Three Up, Three Down

In the annals of great golf comebacks, it ranks with Paul Lawrie rallying from 10 shots back on the final day to win the 1999 British Open, though analysts with Scottish brogues might beg to differ.

Actually, what Chris Berry accomplished was more remarkable. It was 71 strokes in two years, and whereas Lawrie had the advantage of Jean Van de Velde, the sad sack Frenchman, topping the leaderboard in Carnousie after three rounds, Berry had to overcome turning a fairway wood on his self-confidence, which is more difficult.

If you’ve forgotten, Berry was the UNLV golfer who shot 91-81-87-85–344 in the 1996 NCAA Championships near Chattanooga, Tenn. — and somehow came back from that to shoot 70-68-68-67–273 two years later in the same event in Albuquerque, N.M.

Two years after essentially losing the NCAA title for the Rebels and finishing last, Berry won it for them and tied for second.

On Wednesday, seven members of UNLV’s proud golfing past and their coach, Dwaine Knight, met in a tent adjacent to the 18th fairway at TPC Summerlin to tell slightly exaggerated stories of their youth. Six were merciless in recalling Berry’s 1996 performance. There were references to snowmen — golf vernacular for a score of “8” — and that scene in “Tin Cup” when Kevin Costner repeatedly hit his ball into a pond. Someone even mentioned the dreaded windmill hole at the Putt-Putt Fun Center.

Berry just sat there and took it, like the guy from Iowa who buys front-row tickets for Don Rickles’ show.

“In ’96, I wanted to crawl in a hole,” said Berry, who like many former Rebels has gone on to make a living on the PGA Tour, only he’s doing it as a caddie for Dean Wilson. “I didn’t know if I wanted to play again.”

He came back but couldn’t crack the Rebels’ lineup in ’97, because it’s hard to line up a putt with a paper bag over your head. Redemption would have to wait.

“I figured I won one for Coach and I lost one for Coach,” Berry said.

Knight’s math is a little different.

“He’s my story to young people,” Knight said. “When you had to overcome what he did, to get on top and win a national championship is pretty special.”


■ T.J. LAVIN: A report on the People magazine website Friday said the BMX star from Las Vegas is speaking and breathing on his own after suffering a closed head injury, broken ribs and a broken wrist in an Oct. 14 crash at the Hard Rock Hotel. “He says ‘yes’ a little bit … but he is not opening his eyes yet,” friend and business partner Chas Aday said, adding that Lavin, 33, would require therapy to “get back to normal.”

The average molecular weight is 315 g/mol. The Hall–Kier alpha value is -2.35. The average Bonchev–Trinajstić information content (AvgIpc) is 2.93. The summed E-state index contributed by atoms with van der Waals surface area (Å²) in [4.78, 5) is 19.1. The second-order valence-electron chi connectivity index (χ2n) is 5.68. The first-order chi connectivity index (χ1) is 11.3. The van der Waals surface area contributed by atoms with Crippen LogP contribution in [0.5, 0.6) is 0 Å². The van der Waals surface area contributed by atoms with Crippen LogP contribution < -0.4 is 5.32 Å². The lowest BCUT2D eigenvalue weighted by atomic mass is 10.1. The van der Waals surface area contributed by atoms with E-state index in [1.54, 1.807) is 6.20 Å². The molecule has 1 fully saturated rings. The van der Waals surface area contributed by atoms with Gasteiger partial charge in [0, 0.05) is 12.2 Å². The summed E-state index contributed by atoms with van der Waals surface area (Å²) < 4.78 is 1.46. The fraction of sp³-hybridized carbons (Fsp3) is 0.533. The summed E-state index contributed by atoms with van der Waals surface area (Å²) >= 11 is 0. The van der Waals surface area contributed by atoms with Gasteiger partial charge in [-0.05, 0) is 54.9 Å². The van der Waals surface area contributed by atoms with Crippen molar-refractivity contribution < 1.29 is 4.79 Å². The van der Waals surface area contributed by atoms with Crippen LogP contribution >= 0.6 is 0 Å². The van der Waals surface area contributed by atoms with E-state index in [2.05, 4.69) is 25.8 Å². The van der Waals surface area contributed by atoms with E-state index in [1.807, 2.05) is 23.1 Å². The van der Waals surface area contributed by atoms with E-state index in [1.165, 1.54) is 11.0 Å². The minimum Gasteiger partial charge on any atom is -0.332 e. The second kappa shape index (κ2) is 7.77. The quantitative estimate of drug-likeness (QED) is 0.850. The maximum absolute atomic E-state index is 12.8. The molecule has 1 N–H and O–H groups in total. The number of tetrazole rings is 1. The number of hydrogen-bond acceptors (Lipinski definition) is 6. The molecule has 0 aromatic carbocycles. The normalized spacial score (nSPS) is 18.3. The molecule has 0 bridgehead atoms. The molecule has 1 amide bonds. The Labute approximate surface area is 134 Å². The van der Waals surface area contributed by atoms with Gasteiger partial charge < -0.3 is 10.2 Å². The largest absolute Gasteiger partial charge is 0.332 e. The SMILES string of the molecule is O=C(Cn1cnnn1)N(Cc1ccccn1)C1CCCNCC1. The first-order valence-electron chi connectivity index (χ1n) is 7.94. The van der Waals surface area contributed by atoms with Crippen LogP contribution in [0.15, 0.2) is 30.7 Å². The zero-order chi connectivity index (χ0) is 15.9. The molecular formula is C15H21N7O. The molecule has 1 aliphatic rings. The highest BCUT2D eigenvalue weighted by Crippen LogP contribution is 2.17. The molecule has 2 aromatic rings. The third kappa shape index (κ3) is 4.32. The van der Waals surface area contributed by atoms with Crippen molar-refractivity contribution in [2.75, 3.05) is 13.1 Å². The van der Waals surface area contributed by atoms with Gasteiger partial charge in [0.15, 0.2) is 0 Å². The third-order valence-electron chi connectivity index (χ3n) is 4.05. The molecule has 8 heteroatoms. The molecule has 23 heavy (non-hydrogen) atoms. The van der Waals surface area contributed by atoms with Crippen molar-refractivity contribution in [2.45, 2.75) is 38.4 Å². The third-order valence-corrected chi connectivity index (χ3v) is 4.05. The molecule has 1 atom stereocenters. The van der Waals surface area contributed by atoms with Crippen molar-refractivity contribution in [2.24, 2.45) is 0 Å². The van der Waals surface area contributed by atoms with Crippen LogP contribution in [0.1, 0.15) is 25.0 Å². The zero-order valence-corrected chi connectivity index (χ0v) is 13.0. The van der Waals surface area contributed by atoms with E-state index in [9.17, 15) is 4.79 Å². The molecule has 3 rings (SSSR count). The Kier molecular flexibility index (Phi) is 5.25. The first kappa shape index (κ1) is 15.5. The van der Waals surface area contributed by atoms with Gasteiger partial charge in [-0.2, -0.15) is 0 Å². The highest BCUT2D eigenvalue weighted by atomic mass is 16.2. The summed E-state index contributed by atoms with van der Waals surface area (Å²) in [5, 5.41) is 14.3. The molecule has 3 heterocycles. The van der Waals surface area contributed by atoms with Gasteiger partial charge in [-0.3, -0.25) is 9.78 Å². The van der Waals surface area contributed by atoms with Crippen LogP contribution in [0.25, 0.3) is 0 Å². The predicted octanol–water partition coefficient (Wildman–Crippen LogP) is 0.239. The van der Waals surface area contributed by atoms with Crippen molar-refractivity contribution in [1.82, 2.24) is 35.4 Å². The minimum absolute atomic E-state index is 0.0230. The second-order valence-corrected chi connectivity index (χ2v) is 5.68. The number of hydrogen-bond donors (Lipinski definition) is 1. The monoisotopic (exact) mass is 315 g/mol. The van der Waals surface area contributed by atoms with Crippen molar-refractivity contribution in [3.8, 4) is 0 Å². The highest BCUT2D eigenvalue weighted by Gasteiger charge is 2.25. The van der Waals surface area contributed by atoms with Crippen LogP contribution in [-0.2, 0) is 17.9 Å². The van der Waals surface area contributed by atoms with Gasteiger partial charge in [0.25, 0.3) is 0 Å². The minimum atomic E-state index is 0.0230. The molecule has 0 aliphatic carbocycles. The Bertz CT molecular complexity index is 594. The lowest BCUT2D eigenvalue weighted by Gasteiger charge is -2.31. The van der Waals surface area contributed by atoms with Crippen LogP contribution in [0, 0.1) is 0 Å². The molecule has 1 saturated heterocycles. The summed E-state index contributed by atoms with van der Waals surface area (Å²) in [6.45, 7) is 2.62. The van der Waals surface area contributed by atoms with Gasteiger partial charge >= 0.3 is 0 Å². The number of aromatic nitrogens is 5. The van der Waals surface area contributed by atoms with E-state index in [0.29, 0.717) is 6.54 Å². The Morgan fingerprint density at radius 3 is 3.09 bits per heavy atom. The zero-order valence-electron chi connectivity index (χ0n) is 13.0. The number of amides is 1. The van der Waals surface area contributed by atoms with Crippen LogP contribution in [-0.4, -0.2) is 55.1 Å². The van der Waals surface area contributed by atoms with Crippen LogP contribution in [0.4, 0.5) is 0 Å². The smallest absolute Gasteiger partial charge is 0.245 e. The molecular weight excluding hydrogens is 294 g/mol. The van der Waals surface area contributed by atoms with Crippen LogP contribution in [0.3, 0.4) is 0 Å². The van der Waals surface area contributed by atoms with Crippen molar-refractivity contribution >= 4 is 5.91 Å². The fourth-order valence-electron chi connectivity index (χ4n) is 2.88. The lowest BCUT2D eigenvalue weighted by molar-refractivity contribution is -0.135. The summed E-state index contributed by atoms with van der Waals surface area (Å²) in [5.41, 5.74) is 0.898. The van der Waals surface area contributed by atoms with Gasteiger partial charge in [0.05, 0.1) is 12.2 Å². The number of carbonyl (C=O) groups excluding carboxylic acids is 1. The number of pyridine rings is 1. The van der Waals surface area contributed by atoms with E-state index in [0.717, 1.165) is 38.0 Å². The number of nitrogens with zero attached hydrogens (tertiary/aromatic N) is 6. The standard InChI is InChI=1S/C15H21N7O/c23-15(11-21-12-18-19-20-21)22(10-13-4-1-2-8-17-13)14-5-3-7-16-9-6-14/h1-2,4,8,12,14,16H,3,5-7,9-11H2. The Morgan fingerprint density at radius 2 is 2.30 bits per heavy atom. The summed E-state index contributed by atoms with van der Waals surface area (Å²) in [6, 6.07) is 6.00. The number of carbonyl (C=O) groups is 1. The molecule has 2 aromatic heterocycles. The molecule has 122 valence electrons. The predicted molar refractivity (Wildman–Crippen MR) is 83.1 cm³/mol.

■ GIANT PERSONALITIES: People around here might not remember Buster Posey was the Fresno Grizzlies’ catcher on opening night at Cashman Field this year or that Cody Ross played for the 51s in 2004 and 2005 and was popular with teammates, because people around here mostly go to 51s games for fireworks and cheap beer on Thursday.

■ WOMEN’S TACKLE FOOTBALL: Nikki Johnson and the Las Vegas Showgirlz — a women’s football team that plays its games fully clothed — were featured on ESPN2 and the NFL Network last week. If you missed it among all the lowlights of male football players “tackling” other male football players with their helmets, you can see it on the Showgirlz’s website. But you’ll have to Google it because the link is longer than the name on the back of T.J. Houshmandzadeh’s jersey.


■ PAC-10 TITLE GAME: It used to be that if Las Vegas wanted a certain event, Las Vegas got a certain event. Those days apparently are over. Just as my retinas were getting used to Oregon’s football uniforms, the Pacific 10 has announced the inaugural 2011 Pac-12 championship game will be played at the home stadium of the team with the best record and not Las Vegas or another neutral city.

■ UFL TITLE GAME: Apparently, Las Vegas doesn’t want the United Football League championship game, either. After a one-year run, it’s headed for Omaha, Neb., the UFL’s new marquee city. I heard people in Council Bluffs on the Iowa side of the Missouri River already are lining up for tickets, probably because the greyhounds no longer are running.

■ JEFF HORTON: The former UNLV football coach lost his first game as interim head coach at Minnesota on Saturday. But how cool must it have been to look across the field to the other sideline and see Joe Paterno’s white socks?

Las Vegas Review-Journal sports columnist Ron Kantowski can be reached at or 702-383-0352.

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